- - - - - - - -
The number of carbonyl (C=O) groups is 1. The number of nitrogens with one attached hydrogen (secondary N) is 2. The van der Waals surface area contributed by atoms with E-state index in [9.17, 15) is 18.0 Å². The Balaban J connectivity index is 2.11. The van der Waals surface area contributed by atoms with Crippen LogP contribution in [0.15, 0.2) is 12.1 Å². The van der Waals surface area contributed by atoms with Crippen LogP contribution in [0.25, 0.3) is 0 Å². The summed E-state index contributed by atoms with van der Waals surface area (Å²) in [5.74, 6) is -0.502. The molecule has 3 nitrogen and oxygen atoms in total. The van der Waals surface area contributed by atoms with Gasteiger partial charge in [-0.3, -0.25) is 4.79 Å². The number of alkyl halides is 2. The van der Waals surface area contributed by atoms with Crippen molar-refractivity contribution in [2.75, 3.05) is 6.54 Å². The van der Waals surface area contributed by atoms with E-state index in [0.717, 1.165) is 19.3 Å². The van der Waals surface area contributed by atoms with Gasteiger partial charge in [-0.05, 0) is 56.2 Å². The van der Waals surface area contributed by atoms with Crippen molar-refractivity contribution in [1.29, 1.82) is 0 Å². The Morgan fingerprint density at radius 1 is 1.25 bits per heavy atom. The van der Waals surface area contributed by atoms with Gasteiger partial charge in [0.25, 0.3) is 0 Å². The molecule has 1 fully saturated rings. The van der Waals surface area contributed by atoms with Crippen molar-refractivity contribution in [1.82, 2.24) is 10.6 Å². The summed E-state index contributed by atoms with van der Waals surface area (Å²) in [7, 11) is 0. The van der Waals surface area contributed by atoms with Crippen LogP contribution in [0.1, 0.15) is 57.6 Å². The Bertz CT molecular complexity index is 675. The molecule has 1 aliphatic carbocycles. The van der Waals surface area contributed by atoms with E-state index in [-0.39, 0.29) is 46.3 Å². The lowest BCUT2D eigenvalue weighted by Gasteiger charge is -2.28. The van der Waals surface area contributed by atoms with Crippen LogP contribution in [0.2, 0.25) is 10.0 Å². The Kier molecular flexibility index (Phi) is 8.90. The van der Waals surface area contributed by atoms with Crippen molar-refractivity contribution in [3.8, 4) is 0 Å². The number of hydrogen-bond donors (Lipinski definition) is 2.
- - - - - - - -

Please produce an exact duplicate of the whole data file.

The number of carbonyl (C=O) groups is 1. The number of nitrogens with one attached hydrogen (secondary N) is 2. The van der Waals surface area contributed by atoms with E-state index in [9.17, 15) is 18.0 Å². The Balaban J connectivity index is 2.11. The van der Waals surface area contributed by atoms with Crippen LogP contribution in [0.15, 0.2) is 12.1 Å². The van der Waals surface area contributed by atoms with Crippen LogP contribution in [0.25, 0.3) is 0 Å². The summed E-state index contributed by atoms with van der Waals surface area (Å²) in [5.74, 6) is -0.502. The molecule has 3 nitrogen and oxygen atoms in total. The van der Waals surface area contributed by atoms with Gasteiger partial charge in [-0.3, -0.25) is 4.79 Å². The number of alkyl halides is 2. The van der Waals surface area contributed by atoms with Crippen molar-refractivity contribution in [2.75, 3.05) is 6.54 Å². The van der Waals surface area contributed by atoms with E-state index in [0.717, 1.165) is 19.3 Å². The van der Waals surface area contributed by atoms with Gasteiger partial charge in [-0.05, 0) is 56.2 Å². The van der Waals surface area contributed by atoms with Crippen molar-refractivity contribution in [1.29, 1.82) is 0 Å². The Morgan fingerprint density at radius 1 is 1.25 bits per heavy atom. The van der Waals surface area contributed by atoms with Gasteiger partial charge in [0.25, 0.3) is 0 Å². The molecule has 1 fully saturated rings. The van der Waals surface area contributed by atoms with Crippen molar-refractivity contribution in [1.82, 2.24) is 10.6 Å². The summed E-state index contributed by atoms with van der Waals surface area (Å²) in [7, 11) is 0. The van der Waals surface area contributed by atoms with Crippen LogP contribution in [0.1, 0.15) is 57.6 Å². The Bertz CT molecular complexity index is 675. The molecule has 1 aliphatic carbocycles. The van der Waals surface area contributed by atoms with E-state index in [-0.39, 0.29) is 46.3 Å². The lowest BCUT2D eigenvalue weighted by Gasteiger charge is -2.28. The van der Waals surface area contributed by atoms with Crippen LogP contribution in [0.2, 0.25) is 10.0 Å². The Kier molecular flexibility index (Phi) is 8.90. The van der Waals surface area contributed by atoms with Crippen molar-refractivity contribution in [3.8, 4) is 0 Å². The number of hydrogen-bond donors (Lipinski definition) is 2.